Hearing from the critics of science journalism

If any reporters sitting in the session "Turning the Tables: Meet the Press Critics" have had a piece panned by one of the critics present, they didn't speak up. The three panelists, who participated in ScienceWriters 2008 in October in Palo Alto, instead enjoyed a cordial environment in which they explained how they think science journalists are living up to their responsibilities — and how they're not.

 

If any reporters sitting in the session "Turning the Tables: Meet the Press Critics" have had a piece panned by one of the critics present, they didn't speak up. The three panelists, who participated in ScienceWriters 2008 in October in Palo Alto, instead enjoyed a cordial environment in which they explained how they think science journalists are living up to their responsibilities — and how they're not.

Charles Petit, who writes a daily blog called the Knight Science Journalism Tracker, insists he is not so much a critic as an observer. Unfortunately, he frequently observes an unsettling homogeneity in daily science journalism, he said. Too often, reporters have clearly taken their story angles — or even direct quotes — straight out of a press release.

For example, in October 2007, the University of Utah issued a release about reproduction methods in primitive plants, entitled "Living fossils have hot sex." Many outlets ran the title nearly verbatim and focused their stories on the "hot sex" aspect, Petit found. The sensationalistic aspect was especially bad in Britain, he said, where headlines for the story added that the fossil sex was also "stinky."

Reporters need to ask themselves, "Do I want my story to look just like the rest of them or not?" Petit said. "It's important to take ownership of a story."

In a different style of critique, Craig Stoltz of Health News Review uses a structured checklist to measure the quality of health reporting. Health News Review's mission is to review health stories with clinical implications that might encourage readers to alter their behavior.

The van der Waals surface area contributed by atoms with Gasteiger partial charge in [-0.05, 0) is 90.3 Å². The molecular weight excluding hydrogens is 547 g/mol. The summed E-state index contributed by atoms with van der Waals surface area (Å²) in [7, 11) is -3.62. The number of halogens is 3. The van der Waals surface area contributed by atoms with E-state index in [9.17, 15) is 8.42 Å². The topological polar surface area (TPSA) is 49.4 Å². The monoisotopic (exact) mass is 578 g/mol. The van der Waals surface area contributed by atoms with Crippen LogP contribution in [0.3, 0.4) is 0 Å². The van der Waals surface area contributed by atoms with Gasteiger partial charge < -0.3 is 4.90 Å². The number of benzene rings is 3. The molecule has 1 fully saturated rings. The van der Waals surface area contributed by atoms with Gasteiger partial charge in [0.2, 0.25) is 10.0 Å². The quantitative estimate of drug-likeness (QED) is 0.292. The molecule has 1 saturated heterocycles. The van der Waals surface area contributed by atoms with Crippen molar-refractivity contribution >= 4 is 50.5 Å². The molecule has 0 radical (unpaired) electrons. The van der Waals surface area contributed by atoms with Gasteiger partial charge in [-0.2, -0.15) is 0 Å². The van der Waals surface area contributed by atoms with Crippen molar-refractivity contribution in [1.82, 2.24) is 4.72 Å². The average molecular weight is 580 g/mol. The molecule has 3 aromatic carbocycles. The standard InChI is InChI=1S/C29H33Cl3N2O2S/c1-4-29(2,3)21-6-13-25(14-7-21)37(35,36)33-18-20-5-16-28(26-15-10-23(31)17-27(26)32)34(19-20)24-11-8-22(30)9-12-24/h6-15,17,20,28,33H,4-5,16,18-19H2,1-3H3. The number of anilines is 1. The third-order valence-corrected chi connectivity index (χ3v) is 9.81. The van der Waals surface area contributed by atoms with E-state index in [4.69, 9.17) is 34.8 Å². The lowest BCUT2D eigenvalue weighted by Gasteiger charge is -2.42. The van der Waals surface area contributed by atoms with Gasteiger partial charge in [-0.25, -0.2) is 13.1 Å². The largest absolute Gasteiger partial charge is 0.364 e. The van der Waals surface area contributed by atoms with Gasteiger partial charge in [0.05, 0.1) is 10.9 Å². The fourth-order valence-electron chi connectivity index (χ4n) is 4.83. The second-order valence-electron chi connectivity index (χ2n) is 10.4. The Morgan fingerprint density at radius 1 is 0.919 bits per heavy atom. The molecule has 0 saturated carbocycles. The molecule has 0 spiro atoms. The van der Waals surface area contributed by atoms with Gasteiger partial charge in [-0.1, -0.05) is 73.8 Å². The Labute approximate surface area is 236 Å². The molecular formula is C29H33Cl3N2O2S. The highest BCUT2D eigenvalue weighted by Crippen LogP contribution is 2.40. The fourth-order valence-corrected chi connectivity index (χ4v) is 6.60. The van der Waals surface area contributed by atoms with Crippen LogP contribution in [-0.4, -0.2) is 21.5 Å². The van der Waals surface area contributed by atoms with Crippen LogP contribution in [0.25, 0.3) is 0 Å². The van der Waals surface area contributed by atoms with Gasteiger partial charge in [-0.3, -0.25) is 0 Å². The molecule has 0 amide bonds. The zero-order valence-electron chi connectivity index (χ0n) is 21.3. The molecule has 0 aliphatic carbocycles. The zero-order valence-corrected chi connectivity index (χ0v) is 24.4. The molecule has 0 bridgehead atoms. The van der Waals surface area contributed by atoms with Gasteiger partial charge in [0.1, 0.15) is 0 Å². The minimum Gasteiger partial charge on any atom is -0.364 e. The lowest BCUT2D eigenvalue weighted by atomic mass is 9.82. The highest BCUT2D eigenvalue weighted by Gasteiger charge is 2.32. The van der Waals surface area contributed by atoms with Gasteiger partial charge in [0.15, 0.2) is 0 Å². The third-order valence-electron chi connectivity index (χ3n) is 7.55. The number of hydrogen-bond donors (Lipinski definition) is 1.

Stoltz and other reviewers evaluate health articles on a set of 10 criteria and then assign between one and five stars to each story. Stories frequently omit discussions of the availability and costs of new treatments as well as evaluations of how new treatments compare with existing alternatives, Stoltz said.

Many reporters also rely too heavily on anecdotes of outliers: people who either suffered an especially severe form of disease or responded especially well to treatment and therefore do not represent typical cases.

Last up was Curtis Brainard, editor of The Observatory, Columbia Journalism Review's online critique of science and environment reporting. Like Petit, Brainard thinks of his job as mainly reading and reacting to science articles, although he also interviews journalists and writes longer features.

Brainard took the audience through a case study of how he evaluated reporting on the potential of genetically modified crops to alleviate food shortages.

In a Q&A session following the presentations, all three panelists emphasized their concern that science reporting is becoming less original and less enterprising. Cross-beat reporting is often among the most original, Brainard said, such as global warming stories that encompass science, politics and business.

According to Petit, though, in the "ecosystem of journalists," there's a place for reporters who do short superficial blurbs as well as for those who do longer, analytical pieces. Summing up what he would like to see in science journalism, "The important thing is to follow your own talents," Petit said, "as long as you're honest and have integrity and all that other crap."

Melissa Lee Phillips is a freelance science writer in Seattle. She has written for The Scientist, New Scientist, Environmental Health Perspectives, and The Lancet Infectious Diseases.